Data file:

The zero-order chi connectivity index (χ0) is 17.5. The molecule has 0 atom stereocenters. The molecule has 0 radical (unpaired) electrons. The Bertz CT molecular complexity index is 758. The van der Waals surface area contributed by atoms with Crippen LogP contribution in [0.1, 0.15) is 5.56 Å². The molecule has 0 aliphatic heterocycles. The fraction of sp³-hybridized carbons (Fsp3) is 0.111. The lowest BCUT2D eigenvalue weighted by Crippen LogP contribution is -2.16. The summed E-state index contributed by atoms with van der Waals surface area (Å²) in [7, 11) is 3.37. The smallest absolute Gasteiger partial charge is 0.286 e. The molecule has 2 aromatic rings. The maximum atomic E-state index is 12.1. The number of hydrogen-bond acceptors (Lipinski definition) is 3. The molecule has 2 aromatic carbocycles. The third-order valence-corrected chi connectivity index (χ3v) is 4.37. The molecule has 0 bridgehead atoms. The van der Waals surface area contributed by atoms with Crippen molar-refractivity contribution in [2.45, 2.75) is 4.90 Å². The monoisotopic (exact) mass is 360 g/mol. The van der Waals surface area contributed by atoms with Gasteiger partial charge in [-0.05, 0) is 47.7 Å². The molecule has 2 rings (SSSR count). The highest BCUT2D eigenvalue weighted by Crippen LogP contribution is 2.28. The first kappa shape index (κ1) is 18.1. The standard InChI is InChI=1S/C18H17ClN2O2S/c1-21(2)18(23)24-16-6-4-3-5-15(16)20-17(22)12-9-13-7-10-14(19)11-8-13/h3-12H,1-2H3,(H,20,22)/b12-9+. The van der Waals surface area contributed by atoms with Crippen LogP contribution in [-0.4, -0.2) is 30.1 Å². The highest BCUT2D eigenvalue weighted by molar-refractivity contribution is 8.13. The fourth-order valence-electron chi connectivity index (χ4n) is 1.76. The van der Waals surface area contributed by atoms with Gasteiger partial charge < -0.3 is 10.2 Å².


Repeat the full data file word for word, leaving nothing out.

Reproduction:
The zero-order chi connectivity index (χ0) is 17.5. The molecule has 0 atom stereocenters. The molecule has 0 radical (unpaired) electrons. The Bertz CT molecular complexity index is 758. The van der Waals surface area contributed by atoms with Crippen LogP contribution in [0.1, 0.15) is 5.56 Å². The molecule has 0 aliphatic heterocycles. The fraction of sp³-hybridized carbons (Fsp3) is 0.111. The lowest BCUT2D eigenvalue weighted by Crippen LogP contribution is -2.16. The summed E-state index contributed by atoms with van der Waals surface area (Å²) in [7, 11) is 3.37. The smallest absolute Gasteiger partial charge is 0.286 e. The molecule has 2 aromatic rings. The maximum atomic E-state index is 12.1. The number of hydrogen-bond acceptors (Lipinski definition) is 3. The molecule has 2 aromatic carbocycles. The third-order valence-corrected chi connectivity index (χ3v) is 4.37. The molecule has 0 bridgehead atoms. The van der Waals surface area contributed by atoms with Crippen molar-refractivity contribution in [2.45, 2.75) is 4.90 Å². The monoisotopic (exact) mass is 360 g/mol. The van der Waals surface area contributed by atoms with Gasteiger partial charge in [-0.05, 0) is 47.7 Å². The molecule has 2 rings (SSSR count). The highest BCUT2D eigenvalue weighted by Crippen LogP contribution is 2.28. The first kappa shape index (κ1) is 18.1. The standard InChI is InChI=1S/C18H17ClN2O2S/c1-21(2)18(23)24-16-6-4-3-5-15(16)20-17(22)12-9-13-7-10-14(19)11-8-13/h3-12H,1-2H3,(H,20,22)/b12-9+. The van der Waals surface area contributed by atoms with Crippen LogP contribution in [-0.4, -0.2) is 30.1 Å². The highest BCUT2D eigenvalue weighted by molar-refractivity contribution is 8.13. The fourth-order valence-electron chi connectivity index (χ4n) is 1.76. The van der Waals surface area contributed by atoms with Gasteiger partial charge < -0.3 is 10.2 Å².